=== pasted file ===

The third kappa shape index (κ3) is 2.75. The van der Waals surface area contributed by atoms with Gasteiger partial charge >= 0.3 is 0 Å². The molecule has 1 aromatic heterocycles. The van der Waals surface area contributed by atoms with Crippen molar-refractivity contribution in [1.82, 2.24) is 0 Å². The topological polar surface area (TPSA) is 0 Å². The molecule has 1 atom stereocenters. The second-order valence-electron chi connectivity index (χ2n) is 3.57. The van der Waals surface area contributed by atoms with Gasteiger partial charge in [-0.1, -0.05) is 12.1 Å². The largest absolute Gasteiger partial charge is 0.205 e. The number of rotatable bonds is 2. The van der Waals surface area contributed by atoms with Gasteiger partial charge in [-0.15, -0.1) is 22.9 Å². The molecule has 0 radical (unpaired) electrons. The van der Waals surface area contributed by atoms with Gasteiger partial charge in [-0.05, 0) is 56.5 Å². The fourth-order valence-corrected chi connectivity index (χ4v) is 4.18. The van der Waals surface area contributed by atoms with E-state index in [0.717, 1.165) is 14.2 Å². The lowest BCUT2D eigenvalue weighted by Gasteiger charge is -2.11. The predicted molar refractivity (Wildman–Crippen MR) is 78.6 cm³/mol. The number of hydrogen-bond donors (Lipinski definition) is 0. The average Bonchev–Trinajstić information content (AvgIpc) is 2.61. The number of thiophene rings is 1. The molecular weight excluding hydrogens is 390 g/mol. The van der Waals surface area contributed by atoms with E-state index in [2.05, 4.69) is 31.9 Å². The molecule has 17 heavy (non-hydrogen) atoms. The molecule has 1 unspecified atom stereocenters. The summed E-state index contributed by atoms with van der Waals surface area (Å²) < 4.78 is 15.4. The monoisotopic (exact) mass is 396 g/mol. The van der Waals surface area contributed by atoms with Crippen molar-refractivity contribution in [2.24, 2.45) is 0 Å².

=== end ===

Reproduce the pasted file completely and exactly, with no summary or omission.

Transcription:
The third kappa shape index (κ3) is 2.75. The van der Waals surface area contributed by atoms with Gasteiger partial charge >= 0.3 is 0 Å². The molecule has 1 aromatic heterocycles. The van der Waals surface area contributed by atoms with Crippen molar-refractivity contribution in [1.82, 2.24) is 0 Å². The topological polar surface area (TPSA) is 0 Å². The molecule has 1 atom stereocenters. The second-order valence-electron chi connectivity index (χ2n) is 3.57. The van der Waals surface area contributed by atoms with Gasteiger partial charge in [-0.1, -0.05) is 12.1 Å². The largest absolute Gasteiger partial charge is 0.205 e. The number of rotatable bonds is 2. The van der Waals surface area contributed by atoms with Gasteiger partial charge in [-0.15, -0.1) is 22.9 Å². The molecule has 0 radical (unpaired) electrons. The van der Waals surface area contributed by atoms with Gasteiger partial charge in [-0.05, 0) is 56.5 Å². The fourth-order valence-corrected chi connectivity index (χ4v) is 4.18. The van der Waals surface area contributed by atoms with E-state index in [0.717, 1.165) is 14.2 Å². The lowest BCUT2D eigenvalue weighted by Gasteiger charge is -2.11. The predicted molar refractivity (Wildman–Crippen MR) is 78.6 cm³/mol. The number of hydrogen-bond donors (Lipinski definition) is 0. The average Bonchev–Trinajstić information content (AvgIpc) is 2.61. The number of thiophene rings is 1. The molecular weight excluding hydrogens is 390 g/mol. The van der Waals surface area contributed by atoms with E-state index in [2.05, 4.69) is 31.9 Å². The molecule has 17 heavy (non-hydrogen) atoms. The molecule has 1 unspecified atom stereocenters. The summed E-state index contributed by atoms with van der Waals surface area (Å²) < 4.78 is 15.4. The monoisotopic (exact) mass is 396 g/mol. The van der Waals surface area contributed by atoms with Crippen molar-refractivity contribution in [2.24, 2.45) is 0 Å².